The details: Audience Network was launched in 2014 and Facebook expanded it to include mobile websites in 2016. On its decision to shut down the mobile web arm, the company said it’s focusing its resources in other formats across mobile apps, a growing demand from its partners.
Byte Gets 1.3 Million Downloads In Its First Week
Data from Sensor Tower found that Vine’s successor Byte hits the ground running with 1.3 million app downloads.
Why it matters: Strong performance in its first week may not be enough to carry Byte to the finish line against Instagram and Snapchat. Byte’s founder Dom Hoffman said the app is working on providing influencers with monetization opportunities but the efforts could be backfiring. Byte users have recently complained that comment streams are inundated with users who are aggressively trying to boost their follower counts.
The details: Byte received 1.3 million downloads in its first week, exceeding Vine’s downloads in the same time period after launch.
Snapchat Revenue Increases 44 % Year Over Year
Missing analyst’s expectations slightly, Snapchat increased its revenue by 44 percent year-over-year to $561 million in Q4 2019.
Why it matters: 2018 reports predicted that Snapchat could slip back as growth rates slowed and infrastructure costs continued to rise, but the data show that it’s still growing—it added 8 million more daily active users (DAU) in Q4, reaching 218 million DAU in 2019. Still, the platform’s efforts in emerging markets haven’t produced major returns in ad spend.
The details: Snapchat’s users grew 17 percent year-over-year as it added 2 million more DAU in North America and Europe, and 3 million additional users in its “Rest of the World” category.
Google Reports YouTube Ad Revenue Of $15 Billion
Per a year-end report, YouTube’s revenue grew by 36 percent to $15.1 billion in 2019 from a year prior.
Why it matters: YouTube’s revenues are higher than eMarketer’s prediction, which was 20 percent growth in ad sales to about 11.4 billion by the end of 2019. While Google’s total ad revenue for Q4 increased 17 percent, its growth is less than Facebook’s 25 percent gain to 20.7 billion and Amazon’s 41 percent increase to $4.8 billion.
The details: YouTube’s ad revenue growth surpassed the 15 percent gain of Google’s search ad revenue to a record $98.1 billion for 2019. In Q4, Google’s total ad revenue rose 17 percent to $37.9 billion from a year earlier, matching the 17 percent growth of the prior quarter.
Facebook Ad Spending Grows 15 % Year Over Year In Q4
According to Merkle’s Q4 Digital Marketing Report, spending growth for Facebook ads, excluding Instagram, increased for the third consecutive quarter.
Why it matters: Facebook spend may be up but the platform’s impressions growth has slowed. In Q4 2019, its ad impressions fell five percent year over year, down from a 20 percent increase the prior quarter. Mobile devices and tablets accounted for 95 percent of Facebook ad clicks in Q4, which could produce an even greater rise in mobile-first ad content in 2020.
The details: Though Facebook ad spend was up, Instagram ad spend decreased from 44 percent in Q3 2019 to 38 percent year over year in Q4. Merkle found that Instagram ad impressions grew 29 percent year over year in Q4 and average CPM increased by seven percent. Ads on Instagram stories generated 25 percent of Instagram ad clicks in Q4 and accounted for 21 percent of total spending. Across all platforms, data shows that display ad spend grew eight percent year-over-year in Q4. Additionally, social media platforms generated 4.3 percent of all organic search visits in 2019, up 3.2 percent in Q4 2018.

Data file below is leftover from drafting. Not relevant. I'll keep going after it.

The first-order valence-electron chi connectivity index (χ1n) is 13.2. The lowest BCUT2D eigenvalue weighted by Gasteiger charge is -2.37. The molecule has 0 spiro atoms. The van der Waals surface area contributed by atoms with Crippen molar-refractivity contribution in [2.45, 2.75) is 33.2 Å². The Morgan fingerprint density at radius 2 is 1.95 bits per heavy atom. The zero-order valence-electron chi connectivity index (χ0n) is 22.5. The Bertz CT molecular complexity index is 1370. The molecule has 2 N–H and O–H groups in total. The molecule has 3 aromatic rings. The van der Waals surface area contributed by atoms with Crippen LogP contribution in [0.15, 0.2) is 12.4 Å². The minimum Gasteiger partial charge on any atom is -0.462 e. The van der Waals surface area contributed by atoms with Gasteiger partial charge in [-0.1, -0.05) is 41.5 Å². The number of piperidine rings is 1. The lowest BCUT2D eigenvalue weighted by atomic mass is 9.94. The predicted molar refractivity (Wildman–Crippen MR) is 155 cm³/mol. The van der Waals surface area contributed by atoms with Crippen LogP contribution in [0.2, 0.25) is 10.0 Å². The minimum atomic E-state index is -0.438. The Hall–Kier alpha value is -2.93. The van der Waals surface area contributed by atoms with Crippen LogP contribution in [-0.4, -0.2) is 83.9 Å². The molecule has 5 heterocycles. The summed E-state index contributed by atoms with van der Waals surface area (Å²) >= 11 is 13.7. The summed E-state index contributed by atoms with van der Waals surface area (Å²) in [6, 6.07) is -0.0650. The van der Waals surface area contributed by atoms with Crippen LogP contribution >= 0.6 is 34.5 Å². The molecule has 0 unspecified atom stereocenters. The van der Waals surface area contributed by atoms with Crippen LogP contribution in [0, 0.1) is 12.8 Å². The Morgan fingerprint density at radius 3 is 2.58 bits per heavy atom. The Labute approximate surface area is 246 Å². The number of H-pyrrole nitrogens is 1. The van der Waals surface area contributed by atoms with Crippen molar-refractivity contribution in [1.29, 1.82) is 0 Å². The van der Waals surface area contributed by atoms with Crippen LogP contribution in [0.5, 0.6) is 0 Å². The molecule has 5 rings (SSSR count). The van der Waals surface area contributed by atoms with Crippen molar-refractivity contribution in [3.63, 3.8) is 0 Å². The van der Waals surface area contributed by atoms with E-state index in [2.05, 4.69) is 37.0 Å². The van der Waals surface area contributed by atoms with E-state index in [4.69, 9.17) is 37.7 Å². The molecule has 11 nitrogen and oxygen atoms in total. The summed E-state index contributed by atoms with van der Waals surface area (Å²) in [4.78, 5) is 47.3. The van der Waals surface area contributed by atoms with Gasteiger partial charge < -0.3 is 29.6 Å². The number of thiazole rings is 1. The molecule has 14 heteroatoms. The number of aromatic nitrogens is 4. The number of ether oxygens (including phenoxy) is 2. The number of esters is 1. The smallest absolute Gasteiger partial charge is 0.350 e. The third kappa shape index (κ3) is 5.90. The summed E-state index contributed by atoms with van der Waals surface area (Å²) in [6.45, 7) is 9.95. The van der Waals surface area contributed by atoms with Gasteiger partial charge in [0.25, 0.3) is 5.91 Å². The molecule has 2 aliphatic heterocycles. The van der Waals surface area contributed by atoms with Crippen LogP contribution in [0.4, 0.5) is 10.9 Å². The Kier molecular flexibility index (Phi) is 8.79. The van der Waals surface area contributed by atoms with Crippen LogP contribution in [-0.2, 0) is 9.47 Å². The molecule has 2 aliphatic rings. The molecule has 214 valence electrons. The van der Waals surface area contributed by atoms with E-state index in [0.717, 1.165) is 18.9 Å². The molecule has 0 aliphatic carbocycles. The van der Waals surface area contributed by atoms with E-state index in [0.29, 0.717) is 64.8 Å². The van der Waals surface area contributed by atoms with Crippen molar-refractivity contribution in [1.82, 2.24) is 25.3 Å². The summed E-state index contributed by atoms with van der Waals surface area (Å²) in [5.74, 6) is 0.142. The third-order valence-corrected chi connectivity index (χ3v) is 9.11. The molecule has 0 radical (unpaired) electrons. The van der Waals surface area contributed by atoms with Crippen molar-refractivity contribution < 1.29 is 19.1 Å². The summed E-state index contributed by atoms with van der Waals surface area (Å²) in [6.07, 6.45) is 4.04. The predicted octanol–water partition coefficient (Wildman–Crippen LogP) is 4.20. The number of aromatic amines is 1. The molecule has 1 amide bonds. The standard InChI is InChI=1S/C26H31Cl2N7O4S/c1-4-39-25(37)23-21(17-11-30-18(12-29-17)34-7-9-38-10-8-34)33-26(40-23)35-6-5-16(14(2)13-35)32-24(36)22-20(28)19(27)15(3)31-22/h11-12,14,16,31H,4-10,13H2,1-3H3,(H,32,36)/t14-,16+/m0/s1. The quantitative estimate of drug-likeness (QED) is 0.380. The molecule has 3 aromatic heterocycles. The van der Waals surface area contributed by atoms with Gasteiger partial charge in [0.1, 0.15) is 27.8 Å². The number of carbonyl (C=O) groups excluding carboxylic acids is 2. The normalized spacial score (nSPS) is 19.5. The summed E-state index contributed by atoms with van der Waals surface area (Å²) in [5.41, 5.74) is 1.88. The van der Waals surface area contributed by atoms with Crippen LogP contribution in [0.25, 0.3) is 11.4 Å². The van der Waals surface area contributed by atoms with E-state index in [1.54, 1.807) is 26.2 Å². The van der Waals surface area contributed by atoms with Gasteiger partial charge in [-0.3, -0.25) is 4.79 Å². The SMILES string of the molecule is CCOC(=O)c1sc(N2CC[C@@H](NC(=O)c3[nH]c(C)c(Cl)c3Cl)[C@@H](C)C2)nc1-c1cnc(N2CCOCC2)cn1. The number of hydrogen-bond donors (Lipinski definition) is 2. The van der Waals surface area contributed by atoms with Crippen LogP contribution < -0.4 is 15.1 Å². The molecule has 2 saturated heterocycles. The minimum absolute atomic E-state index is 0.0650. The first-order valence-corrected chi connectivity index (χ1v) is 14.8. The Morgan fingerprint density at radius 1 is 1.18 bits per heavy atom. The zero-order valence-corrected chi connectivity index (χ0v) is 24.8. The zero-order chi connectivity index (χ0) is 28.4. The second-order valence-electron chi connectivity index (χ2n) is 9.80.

Study Finds US Voters Distrust Social Media As Political News Source
Data from Pew Research Center’s Election News Pathways Project is based on responses from 12,043 US adults—consisting of both Republicans and Democrats—a majority of which don’t trust the political news delivered by Facebook and Twitter.
Why it matters: In 2018, Pew’s study found that 68 percent of Americans get some form of news content via social media. Despite more Americans getting news information from social platforms, Democrats and Republicans alike distrust these sources by large margins.
The details: The platforms with the highest percentage of distrust among all adults are Facebook (59 percent), Twitter (48 percent), Instagram (42 percent) and YouTube (36 percent).
LinkedIn Reaches 675 Million Total Members
Microsoft reported record levels of engagement on LinkedIn in its FY20 Q2 report, which the company published this week.
Why it matters: Though the report shows an increase in total members, not active users, the growing engagement levels and memberships reflect the success of LinkedIn’s “Marketing Solutions,” which LinkedIn says is its fastest growing business for connecting with members.
The details: In November 2019, LinkedIn reported reaching 660 million members. This week, Microsoft reported it now has 675 million total members, which means in three months LinkedIn gained 15 million more members.
Twitter Officially Launches Conversation Threads On iOS
After beta testing conversation threads for the last six months, Twitter rolled out the feature on iOS.
Why it matters: The new threaded conversational feature could lead to an improvement in tweet engagement among users’ communities especially considering the feature only displays threads for replies from people you follow.
The details: The company tweeted the announcement, noting that when people you follow are in a conversation, you’ll see their replies in a new way in the home timeline. According to Twitter, the new layout will make it easier to see who’s replying to who so that users can join in on relevant conversations. Twitter says the new feature will be available on Android soon.
Editor’s Note: Our weekly social media news post is updated daily. This installment will be updated until Friday, February 7. Have a news tip? We’re looking for changes to and news surrounding social media platforms as they relate to marketing. Let us know at email@example.com.